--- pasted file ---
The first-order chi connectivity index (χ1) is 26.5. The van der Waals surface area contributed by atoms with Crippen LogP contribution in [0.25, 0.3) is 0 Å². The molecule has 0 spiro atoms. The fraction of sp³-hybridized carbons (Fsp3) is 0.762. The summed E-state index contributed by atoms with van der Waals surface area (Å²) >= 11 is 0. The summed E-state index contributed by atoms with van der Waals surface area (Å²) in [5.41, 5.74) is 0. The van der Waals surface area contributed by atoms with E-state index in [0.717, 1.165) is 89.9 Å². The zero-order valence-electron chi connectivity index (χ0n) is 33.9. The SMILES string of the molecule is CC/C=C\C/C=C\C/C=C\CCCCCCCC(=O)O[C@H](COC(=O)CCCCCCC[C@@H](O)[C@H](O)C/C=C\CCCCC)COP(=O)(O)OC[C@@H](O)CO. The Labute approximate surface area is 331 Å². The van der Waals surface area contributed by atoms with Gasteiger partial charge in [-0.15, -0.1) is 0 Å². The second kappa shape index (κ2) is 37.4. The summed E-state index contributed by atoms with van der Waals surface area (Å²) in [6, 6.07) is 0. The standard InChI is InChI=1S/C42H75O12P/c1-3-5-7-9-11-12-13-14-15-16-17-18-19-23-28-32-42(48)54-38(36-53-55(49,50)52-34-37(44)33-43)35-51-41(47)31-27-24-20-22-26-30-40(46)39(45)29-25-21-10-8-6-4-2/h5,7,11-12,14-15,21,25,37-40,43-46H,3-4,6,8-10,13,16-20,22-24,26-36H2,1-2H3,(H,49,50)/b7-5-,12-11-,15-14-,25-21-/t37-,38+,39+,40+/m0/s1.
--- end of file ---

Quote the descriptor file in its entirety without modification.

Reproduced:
The first-order chi connectivity index (χ1) is 26.5. The van der Waals surface area contributed by atoms with Crippen LogP contribution in [0.25, 0.3) is 0 Å². The molecule has 0 spiro atoms. The fraction of sp³-hybridized carbons (Fsp3) is 0.762. The summed E-state index contributed by atoms with van der Waals surface area (Å²) >= 11 is 0. The summed E-state index contributed by atoms with van der Waals surface area (Å²) in [5.41, 5.74) is 0. The van der Waals surface area contributed by atoms with E-state index in [0.717, 1.165) is 89.9 Å². The zero-order valence-electron chi connectivity index (χ0n) is 33.9. The SMILES string of the molecule is CC/C=C\C/C=C\C/C=C\CCCCCCCC(=O)O[C@H](COC(=O)CCCCCCC[C@@H](O)[C@H](O)C/C=C\CCCCC)COP(=O)(O)OC[C@@H](O)CO. The Labute approximate surface area is 331 Å². The van der Waals surface area contributed by atoms with Gasteiger partial charge in [-0.15, -0.1) is 0 Å². The second kappa shape index (κ2) is 37.4. The summed E-state index contributed by atoms with van der Waals surface area (Å²) in [6, 6.07) is 0. The standard InChI is InChI=1S/C42H75O12P/c1-3-5-7-9-11-12-13-14-15-16-17-18-19-23-28-32-42(48)54-38(36-53-55(49,50)52-34-37(44)33-43)35-51-41(47)31-27-24-20-22-26-30-40(46)39(45)29-25-21-10-8-6-4-2/h5,7,11-12,14-15,21,25,37-40,43-46H,3-4,6,8-10,13,16-20,22-24,26-36H2,1-2H3,(H,49,50)/b7-5-,12-11-,15-14-,25-21-/t37-,38+,39+,40+/m0/s1.